Meiji Period Prints (1868-1912)
Meiji-period woodblock prints reflect an era of change. In 1853, the arrival of Commodore Perry’s black ships brought over 250 years of Japanese isolation to an abrupt end. The following year, as Japan engaged in international trade, Yokohama-e (Yokohama pictures) captured an influx of unfamiliar peoples, places and things entering Japan through Yokohama harbor. By 1868, the Imperial line attained control of the country under Emperor Meiji, terminating the feudal rule of the Tokugawa Shogunate and dissipating the culture of the floating world. Under the emperor, national modernization progressed rapidly. From Western-style clothes and pastimes, to exciting new inventions from overseas, Japan absorbed the massive influx of the foreign and developed a distinctly Japanese modern identity. While photography and lithography gained popularity at this time, the woodblock print continued to serve as a powerful medium. Meiji period artists made sense of a transitioning world with a familiar medium.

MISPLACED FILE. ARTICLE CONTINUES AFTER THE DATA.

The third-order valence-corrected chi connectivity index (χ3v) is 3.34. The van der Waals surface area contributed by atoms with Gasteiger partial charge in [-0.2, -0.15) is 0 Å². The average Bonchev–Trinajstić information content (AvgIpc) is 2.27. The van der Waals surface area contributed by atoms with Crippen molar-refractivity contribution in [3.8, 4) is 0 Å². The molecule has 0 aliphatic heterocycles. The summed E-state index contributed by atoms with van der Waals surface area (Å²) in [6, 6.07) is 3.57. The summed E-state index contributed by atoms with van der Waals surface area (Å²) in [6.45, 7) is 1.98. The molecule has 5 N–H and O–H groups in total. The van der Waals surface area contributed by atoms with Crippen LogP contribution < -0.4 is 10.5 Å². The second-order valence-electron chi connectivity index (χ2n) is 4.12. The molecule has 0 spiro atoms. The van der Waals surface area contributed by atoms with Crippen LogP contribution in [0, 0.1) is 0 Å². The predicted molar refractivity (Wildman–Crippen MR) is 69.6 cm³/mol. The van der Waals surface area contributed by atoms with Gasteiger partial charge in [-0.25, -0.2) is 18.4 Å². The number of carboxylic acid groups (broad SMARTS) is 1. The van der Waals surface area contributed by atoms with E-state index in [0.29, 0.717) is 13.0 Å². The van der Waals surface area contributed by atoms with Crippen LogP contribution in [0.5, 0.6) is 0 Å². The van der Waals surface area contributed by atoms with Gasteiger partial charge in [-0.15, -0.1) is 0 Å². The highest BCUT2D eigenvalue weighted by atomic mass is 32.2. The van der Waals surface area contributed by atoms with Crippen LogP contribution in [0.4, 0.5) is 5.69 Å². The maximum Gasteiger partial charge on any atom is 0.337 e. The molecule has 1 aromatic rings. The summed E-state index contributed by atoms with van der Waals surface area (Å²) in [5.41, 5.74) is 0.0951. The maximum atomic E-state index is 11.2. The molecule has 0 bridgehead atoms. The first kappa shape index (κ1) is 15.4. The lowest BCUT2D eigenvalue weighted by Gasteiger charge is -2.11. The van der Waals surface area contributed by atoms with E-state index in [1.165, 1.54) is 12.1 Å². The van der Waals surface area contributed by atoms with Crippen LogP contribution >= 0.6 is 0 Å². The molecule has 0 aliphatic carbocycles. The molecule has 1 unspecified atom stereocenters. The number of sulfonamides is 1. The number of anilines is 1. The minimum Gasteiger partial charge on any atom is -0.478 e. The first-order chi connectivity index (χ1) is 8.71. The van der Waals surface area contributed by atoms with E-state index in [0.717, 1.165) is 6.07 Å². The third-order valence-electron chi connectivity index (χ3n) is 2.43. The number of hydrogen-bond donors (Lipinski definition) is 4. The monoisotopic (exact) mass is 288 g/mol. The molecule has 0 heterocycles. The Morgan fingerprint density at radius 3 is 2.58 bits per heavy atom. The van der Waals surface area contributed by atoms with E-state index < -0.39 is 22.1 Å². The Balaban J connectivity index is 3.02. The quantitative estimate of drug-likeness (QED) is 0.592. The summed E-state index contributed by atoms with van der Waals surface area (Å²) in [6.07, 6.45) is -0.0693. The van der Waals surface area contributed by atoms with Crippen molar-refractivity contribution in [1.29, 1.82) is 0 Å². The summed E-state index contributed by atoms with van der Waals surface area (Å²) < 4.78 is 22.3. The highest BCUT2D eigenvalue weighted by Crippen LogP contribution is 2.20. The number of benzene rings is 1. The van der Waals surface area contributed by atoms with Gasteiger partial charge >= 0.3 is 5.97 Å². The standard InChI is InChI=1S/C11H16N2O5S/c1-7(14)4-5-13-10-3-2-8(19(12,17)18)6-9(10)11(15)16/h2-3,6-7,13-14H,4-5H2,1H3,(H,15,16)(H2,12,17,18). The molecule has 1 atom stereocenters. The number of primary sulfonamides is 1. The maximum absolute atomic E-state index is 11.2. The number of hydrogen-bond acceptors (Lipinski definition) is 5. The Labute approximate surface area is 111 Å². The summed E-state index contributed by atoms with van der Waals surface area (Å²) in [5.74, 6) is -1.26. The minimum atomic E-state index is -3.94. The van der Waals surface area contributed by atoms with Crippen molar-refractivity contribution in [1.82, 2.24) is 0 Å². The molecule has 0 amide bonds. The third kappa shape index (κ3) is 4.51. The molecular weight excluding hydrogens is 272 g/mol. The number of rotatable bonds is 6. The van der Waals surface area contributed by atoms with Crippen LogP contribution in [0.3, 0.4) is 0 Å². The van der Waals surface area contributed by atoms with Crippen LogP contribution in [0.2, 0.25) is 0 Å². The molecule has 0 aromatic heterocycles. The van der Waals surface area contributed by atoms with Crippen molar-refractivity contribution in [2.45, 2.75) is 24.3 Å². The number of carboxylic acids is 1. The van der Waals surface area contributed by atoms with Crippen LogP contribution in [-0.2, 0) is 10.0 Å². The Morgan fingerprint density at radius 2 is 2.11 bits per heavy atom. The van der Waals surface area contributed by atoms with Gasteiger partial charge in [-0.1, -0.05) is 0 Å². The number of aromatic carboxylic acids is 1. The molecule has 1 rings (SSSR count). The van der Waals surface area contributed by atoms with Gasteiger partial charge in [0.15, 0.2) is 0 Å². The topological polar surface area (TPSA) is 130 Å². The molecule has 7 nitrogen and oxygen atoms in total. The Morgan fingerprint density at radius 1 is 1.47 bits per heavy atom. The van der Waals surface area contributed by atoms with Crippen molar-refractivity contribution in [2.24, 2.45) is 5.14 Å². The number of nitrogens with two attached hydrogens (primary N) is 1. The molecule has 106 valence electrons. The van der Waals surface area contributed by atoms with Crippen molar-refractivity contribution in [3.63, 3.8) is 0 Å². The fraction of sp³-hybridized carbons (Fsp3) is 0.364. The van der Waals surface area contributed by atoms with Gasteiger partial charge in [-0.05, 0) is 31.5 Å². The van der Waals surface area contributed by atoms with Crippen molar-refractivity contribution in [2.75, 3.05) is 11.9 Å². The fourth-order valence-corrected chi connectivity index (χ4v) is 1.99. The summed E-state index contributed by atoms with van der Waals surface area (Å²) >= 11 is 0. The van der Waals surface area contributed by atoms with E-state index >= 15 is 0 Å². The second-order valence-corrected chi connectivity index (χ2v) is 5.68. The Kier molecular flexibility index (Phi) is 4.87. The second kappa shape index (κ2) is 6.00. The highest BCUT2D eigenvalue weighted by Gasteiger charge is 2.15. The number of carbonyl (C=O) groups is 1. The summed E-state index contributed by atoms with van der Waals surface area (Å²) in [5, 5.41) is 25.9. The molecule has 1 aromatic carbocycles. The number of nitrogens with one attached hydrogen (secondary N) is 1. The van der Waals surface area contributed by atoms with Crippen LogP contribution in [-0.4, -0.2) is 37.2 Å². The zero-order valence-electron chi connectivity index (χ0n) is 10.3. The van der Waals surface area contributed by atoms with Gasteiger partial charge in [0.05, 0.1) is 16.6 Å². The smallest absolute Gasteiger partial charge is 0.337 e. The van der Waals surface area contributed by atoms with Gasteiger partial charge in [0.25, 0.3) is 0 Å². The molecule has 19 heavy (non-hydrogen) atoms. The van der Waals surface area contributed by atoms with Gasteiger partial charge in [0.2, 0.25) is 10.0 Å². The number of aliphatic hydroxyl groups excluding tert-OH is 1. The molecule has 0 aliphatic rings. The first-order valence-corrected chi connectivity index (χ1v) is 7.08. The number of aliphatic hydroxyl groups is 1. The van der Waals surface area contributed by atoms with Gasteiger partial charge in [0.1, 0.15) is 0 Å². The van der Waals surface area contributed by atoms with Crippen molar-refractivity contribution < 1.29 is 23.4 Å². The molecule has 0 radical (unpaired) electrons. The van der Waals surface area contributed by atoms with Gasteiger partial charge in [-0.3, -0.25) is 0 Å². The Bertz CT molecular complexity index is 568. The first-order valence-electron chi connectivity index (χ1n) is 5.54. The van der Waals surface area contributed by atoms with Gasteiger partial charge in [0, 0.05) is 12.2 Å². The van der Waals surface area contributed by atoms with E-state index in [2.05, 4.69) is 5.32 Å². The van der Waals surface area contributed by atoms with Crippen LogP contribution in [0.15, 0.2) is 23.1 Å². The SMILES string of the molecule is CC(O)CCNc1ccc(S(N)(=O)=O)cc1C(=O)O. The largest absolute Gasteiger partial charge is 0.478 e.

Invitation to the Latter Part of the Tea Gathering
Title Page: Daily Practice of the Tea Ceremony
Lady-in-waiting: Woman of the Hotoku Era (1449-52)
Imperial Visit to the Third National Industrial Exhibition in Ueno Park
Musashi: Moon at Tatsumi, Lord Tsunayoshi, and Lady Osame
The Story of the Monk Ikkyu and Courtesan Jigoku-dayu